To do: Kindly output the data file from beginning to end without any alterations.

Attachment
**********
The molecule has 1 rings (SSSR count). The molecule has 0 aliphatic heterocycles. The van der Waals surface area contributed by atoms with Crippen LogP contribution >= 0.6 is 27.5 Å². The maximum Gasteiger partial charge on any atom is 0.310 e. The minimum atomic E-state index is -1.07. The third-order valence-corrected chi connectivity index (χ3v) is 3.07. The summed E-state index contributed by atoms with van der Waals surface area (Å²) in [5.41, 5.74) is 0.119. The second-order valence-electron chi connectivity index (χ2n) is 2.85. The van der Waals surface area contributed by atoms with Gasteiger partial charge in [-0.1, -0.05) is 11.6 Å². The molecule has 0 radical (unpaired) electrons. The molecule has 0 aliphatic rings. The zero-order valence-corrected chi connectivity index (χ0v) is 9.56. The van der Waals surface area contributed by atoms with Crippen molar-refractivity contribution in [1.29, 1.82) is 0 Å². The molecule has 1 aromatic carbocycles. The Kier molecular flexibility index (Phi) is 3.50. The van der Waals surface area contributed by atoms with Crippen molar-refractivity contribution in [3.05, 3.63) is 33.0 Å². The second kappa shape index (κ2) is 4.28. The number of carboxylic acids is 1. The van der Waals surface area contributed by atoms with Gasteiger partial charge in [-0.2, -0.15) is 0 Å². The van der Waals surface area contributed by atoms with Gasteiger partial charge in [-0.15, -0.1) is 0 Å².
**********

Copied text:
The molecule has 1 rings (SSSR count). The molecule has 0 aliphatic heterocycles. The van der Waals surface area contributed by atoms with Crippen LogP contribution >= 0.6 is 27.5 Å². The maximum Gasteiger partial charge on any atom is 0.310 e. The minimum atomic E-state index is -1.07. The third-order valence-corrected chi connectivity index (χ3v) is 3.07. The summed E-state index contributed by atoms with van der Waals surface area (Å²) in [5.41, 5.74) is 0.119. The second-order valence-electron chi connectivity index (χ2n) is 2.85. The van der Waals surface area contributed by atoms with Gasteiger partial charge in [-0.1, -0.05) is 11.6 Å². The molecule has 0 radical (unpaired) electrons. The molecule has 0 aliphatic rings. The zero-order valence-corrected chi connectivity index (χ0v) is 9.56. The van der Waals surface area contributed by atoms with Crippen molar-refractivity contribution in [1.29, 1.82) is 0 Å². The molecule has 1 aromatic carbocycles. The Kier molecular flexibility index (Phi) is 3.50. The van der Waals surface area contributed by atoms with Crippen molar-refractivity contribution in [3.05, 3.63) is 33.0 Å². The second kappa shape index (κ2) is 4.28. The number of carboxylic acids is 1. The van der Waals surface area contributed by atoms with Gasteiger partial charge in [-0.2, -0.15) is 0 Å². The van der Waals surface area contributed by atoms with Gasteiger partial charge in [-0.15, -0.1) is 0 Å².